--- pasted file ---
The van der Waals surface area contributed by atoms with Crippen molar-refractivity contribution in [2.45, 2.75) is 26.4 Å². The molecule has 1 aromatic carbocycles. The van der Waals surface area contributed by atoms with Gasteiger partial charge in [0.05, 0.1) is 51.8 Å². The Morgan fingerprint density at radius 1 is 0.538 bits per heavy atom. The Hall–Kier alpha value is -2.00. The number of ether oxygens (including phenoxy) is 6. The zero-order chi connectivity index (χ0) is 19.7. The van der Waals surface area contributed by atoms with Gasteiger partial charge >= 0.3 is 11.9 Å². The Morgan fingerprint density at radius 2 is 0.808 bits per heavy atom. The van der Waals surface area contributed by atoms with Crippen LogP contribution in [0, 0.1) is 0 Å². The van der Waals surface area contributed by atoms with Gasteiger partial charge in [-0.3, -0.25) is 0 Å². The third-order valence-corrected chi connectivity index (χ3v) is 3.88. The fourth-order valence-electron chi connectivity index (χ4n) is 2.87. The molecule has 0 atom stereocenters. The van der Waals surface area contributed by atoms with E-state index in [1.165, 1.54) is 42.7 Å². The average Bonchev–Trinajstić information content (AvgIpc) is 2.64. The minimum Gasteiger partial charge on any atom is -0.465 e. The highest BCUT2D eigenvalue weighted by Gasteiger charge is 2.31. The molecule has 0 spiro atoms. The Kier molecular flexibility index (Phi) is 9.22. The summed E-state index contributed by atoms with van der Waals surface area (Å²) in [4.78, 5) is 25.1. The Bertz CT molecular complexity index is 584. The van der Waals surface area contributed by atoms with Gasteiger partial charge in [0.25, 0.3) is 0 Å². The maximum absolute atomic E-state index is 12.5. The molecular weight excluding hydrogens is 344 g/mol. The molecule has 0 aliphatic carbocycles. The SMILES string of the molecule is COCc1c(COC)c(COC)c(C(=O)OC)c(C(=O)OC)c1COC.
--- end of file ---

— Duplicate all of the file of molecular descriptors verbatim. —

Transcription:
The van der Waals surface area contributed by atoms with Crippen molar-refractivity contribution in [2.45, 2.75) is 26.4 Å². The molecule has 1 aromatic carbocycles. The van der Waals surface area contributed by atoms with Gasteiger partial charge in [0.05, 0.1) is 51.8 Å². The Morgan fingerprint density at radius 1 is 0.538 bits per heavy atom. The Hall–Kier alpha value is -2.00. The number of ether oxygens (including phenoxy) is 6. The zero-order chi connectivity index (χ0) is 19.7. The van der Waals surface area contributed by atoms with Gasteiger partial charge >= 0.3 is 11.9 Å². The Morgan fingerprint density at radius 2 is 0.808 bits per heavy atom. The van der Waals surface area contributed by atoms with Crippen LogP contribution in [0, 0.1) is 0 Å². The van der Waals surface area contributed by atoms with Gasteiger partial charge in [-0.3, -0.25) is 0 Å². The third-order valence-corrected chi connectivity index (χ3v) is 3.88. The fourth-order valence-electron chi connectivity index (χ4n) is 2.87. The molecule has 0 atom stereocenters. The van der Waals surface area contributed by atoms with E-state index in [1.165, 1.54) is 42.7 Å². The average Bonchev–Trinajstić information content (AvgIpc) is 2.64. The minimum Gasteiger partial charge on any atom is -0.465 e. The highest BCUT2D eigenvalue weighted by Gasteiger charge is 2.31. The molecule has 0 spiro atoms. The Kier molecular flexibility index (Phi) is 9.22. The summed E-state index contributed by atoms with van der Waals surface area (Å²) in [4.78, 5) is 25.1. The Bertz CT molecular complexity index is 584. The van der Waals surface area contributed by atoms with Gasteiger partial charge in [0.25, 0.3) is 0 Å². The maximum absolute atomic E-state index is 12.5. The molecular weight excluding hydrogens is 344 g/mol. The molecule has 0 aliphatic carbocycles. The SMILES string of the molecule is COCc1c(COC)c(COC)c(C(=O)OC)c(C(=O)OC)c1COC.